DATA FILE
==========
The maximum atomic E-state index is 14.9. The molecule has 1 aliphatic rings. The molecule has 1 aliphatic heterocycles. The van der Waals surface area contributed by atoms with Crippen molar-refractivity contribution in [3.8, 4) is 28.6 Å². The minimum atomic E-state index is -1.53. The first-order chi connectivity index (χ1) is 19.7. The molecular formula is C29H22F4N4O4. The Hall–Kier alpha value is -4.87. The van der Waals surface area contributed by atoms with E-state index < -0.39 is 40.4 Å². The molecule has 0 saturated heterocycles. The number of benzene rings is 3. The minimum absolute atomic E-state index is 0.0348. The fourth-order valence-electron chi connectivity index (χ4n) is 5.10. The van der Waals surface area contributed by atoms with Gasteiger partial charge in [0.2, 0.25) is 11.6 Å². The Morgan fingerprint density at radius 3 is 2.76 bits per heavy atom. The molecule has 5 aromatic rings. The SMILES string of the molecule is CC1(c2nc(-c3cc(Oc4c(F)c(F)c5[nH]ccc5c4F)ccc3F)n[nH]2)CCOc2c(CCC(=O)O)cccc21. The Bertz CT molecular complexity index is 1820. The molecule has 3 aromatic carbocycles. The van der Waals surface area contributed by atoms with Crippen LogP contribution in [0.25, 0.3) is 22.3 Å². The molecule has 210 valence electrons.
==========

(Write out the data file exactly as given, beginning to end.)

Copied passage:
The maximum atomic E-state index is 14.9. The molecule has 1 aliphatic rings. The molecule has 1 aliphatic heterocycles. The van der Waals surface area contributed by atoms with Crippen molar-refractivity contribution in [3.8, 4) is 28.6 Å². The minimum atomic E-state index is -1.53. The first-order chi connectivity index (χ1) is 19.7. The molecular formula is C29H22F4N4O4. The Hall–Kier alpha value is -4.87. The van der Waals surface area contributed by atoms with E-state index < -0.39 is 40.4 Å². The molecule has 0 saturated heterocycles. The number of benzene rings is 3. The minimum absolute atomic E-state index is 0.0348. The fourth-order valence-electron chi connectivity index (χ4n) is 5.10. The van der Waals surface area contributed by atoms with Gasteiger partial charge in [0.2, 0.25) is 11.6 Å². The Morgan fingerprint density at radius 3 is 2.76 bits per heavy atom. The molecule has 5 aromatic rings. The SMILES string of the molecule is CC1(c2nc(-c3cc(Oc4c(F)c(F)c5[nH]ccc5c4F)ccc3F)n[nH]2)CCOc2c(CCC(=O)O)cccc21. The Bertz CT molecular complexity index is 1820. The molecule has 3 aromatic carbocycles. The van der Waals surface area contributed by atoms with Crippen LogP contribution in [0.25, 0.3) is 22.3 Å². The molecule has 210 valence electrons.